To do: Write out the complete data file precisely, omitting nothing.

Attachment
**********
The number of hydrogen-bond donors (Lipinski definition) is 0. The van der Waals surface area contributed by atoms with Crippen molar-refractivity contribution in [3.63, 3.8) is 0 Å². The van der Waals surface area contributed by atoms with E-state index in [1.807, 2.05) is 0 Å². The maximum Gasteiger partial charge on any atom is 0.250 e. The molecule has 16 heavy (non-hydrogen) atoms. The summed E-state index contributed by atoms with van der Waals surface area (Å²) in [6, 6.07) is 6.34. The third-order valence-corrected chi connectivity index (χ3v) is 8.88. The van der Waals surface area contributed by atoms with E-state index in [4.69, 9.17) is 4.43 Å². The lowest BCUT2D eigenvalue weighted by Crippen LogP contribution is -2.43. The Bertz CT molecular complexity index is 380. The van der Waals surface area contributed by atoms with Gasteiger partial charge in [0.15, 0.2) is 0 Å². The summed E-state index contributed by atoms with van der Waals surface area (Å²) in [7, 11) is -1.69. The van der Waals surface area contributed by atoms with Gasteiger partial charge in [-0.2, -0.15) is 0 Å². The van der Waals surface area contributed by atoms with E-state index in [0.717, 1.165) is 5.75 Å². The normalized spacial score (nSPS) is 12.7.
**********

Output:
The number of hydrogen-bond donors (Lipinski definition) is 0. The van der Waals surface area contributed by atoms with Crippen molar-refractivity contribution in [3.63, 3.8) is 0 Å². The van der Waals surface area contributed by atoms with E-state index in [1.807, 2.05) is 0 Å². The maximum Gasteiger partial charge on any atom is 0.250 e. The molecule has 16 heavy (non-hydrogen) atoms. The summed E-state index contributed by atoms with van der Waals surface area (Å²) in [6, 6.07) is 6.34. The third-order valence-corrected chi connectivity index (χ3v) is 8.88. The van der Waals surface area contributed by atoms with E-state index in [4.69, 9.17) is 4.43 Å². The lowest BCUT2D eigenvalue weighted by Crippen LogP contribution is -2.43. The Bertz CT molecular complexity index is 380. The van der Waals surface area contributed by atoms with Gasteiger partial charge in [0.15, 0.2) is 0 Å². The summed E-state index contributed by atoms with van der Waals surface area (Å²) in [7, 11) is -1.69. The van der Waals surface area contributed by atoms with Gasteiger partial charge in [-0.2, -0.15) is 0 Å². The van der Waals surface area contributed by atoms with E-state index in [0.717, 1.165) is 5.75 Å². The normalized spacial score (nSPS) is 12.7.